“Emily’s most important teaching both in art and life was how to connect with your intuition,” Zacarias recalls. “She led you in finding your own voice and becoming aware of the uniqueness of your own being. She provided physical and mental space to let intuition take over. She knew how to nurture your interests and offer suggestions gently and indirectly.”

Mason’s support of her students could be more tangible as well. Both Ward and Zacarias remember Mason gifting them and other students better art supplies than they could afford in their college days.

Her devotion went far beyond what could be purchased at the supply store.

“I worked full-time as a night security guard and would leave work to go to her class,” Ward remembers of his early days painting when he was determining whether or not to pursue an art career. “Since there was about a three-hour gap, I would often go to the Hunter College library to take a brief nap. Once I overslept and was late to class. When I explained to Emily that I couldn’t set my alarm in the library and overslept, she offered to come and get me to make sure I would not miss class.”

Through her students, Mason comes across as nurturing, generous, empathetic. She wanted each individual to find her or his own way. Except when it came to one particular aspect of art about which she was certain.

“Never move away from New York,” Zacarias remembers her mentor advising adamantly. “Emily was a true New York artist, always absorbing the energy of the city and channeling it into her work. Even until the last year of her life, she always made the trips to museums and galleries to see the work of other artists. She never missed an opening of Nari Ward, Steven Rose, Sandy Wurmfeld (who invited her to teach at Hunter College) or one of mine.”

Considering her upbringing during the zenith of the Abstract Expressionist movement when New York asserted itself as the center of the art world, how could she leave?

Mason came of age in the 1940s-1950s. Her mother was an “on-the-scene” painter with whom she regularly attended social engagements at the Eighth Street Club where Jackson Pollock, Lee Krasner, Franz Kline, Robert Motherwell, Helen Frankenthaler, Mark Rothko and others could be found. Josef Albers and Piet Mondrain were friends of her mother’s. Mason’s family was particularly close with Sally and Milton Avery, as well as Willem and Elaine de Kooning.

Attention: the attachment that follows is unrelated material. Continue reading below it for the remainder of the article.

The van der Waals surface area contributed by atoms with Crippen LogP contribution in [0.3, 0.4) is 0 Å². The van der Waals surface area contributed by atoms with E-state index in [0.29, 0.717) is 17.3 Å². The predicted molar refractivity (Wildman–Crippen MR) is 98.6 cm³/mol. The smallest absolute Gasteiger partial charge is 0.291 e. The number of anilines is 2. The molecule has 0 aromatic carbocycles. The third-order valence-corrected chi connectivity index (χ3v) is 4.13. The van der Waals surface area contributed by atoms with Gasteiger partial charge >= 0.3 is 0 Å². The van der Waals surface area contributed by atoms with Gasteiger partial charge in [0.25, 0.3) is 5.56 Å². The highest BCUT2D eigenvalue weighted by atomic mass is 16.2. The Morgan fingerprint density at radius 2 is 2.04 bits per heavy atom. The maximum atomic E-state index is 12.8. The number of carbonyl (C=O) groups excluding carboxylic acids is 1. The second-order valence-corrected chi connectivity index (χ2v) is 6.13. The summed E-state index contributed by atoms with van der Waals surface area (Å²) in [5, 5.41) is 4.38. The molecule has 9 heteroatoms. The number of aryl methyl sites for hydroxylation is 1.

Mason credits the small female contingent of the Club, especially Elaine de Kooning and Joan Mitchell, with empowering her to chart her own stylistic course after having been encouraged at Cooper Union, where she attended college, to maintain a more rigid developmental trajectory in her practice.

As a female artist having grown up hanging around de Kooning and Mitchell, moving out of New York to… anywhere else, just wouldn’t do.

Elaine de Kooning annually gifted Mason and her husband a painting. That’s reason enough alone never to leave.

Mason painted and taught at Hunter College right up until just before her death.

The 20th Street studio remains exactly as Mason left it—a rare and remarkable extant example of the Chelsea studios of the era, left intact in a manner akin to the Donald Judd or Juan Miró foundations–the latter of whom Emily’s mother had a studio adjacent to in the 1940s, and whose art trades are hanging in the 20th Street studio.

Of course.

The studio will hopefully reopen for tours once the pandemic subsides in New York;  "Chelsea Paintings” is open at Miles McEnery Gallery's 520 West 21 Street location. Visit for hours and information.

Back To Top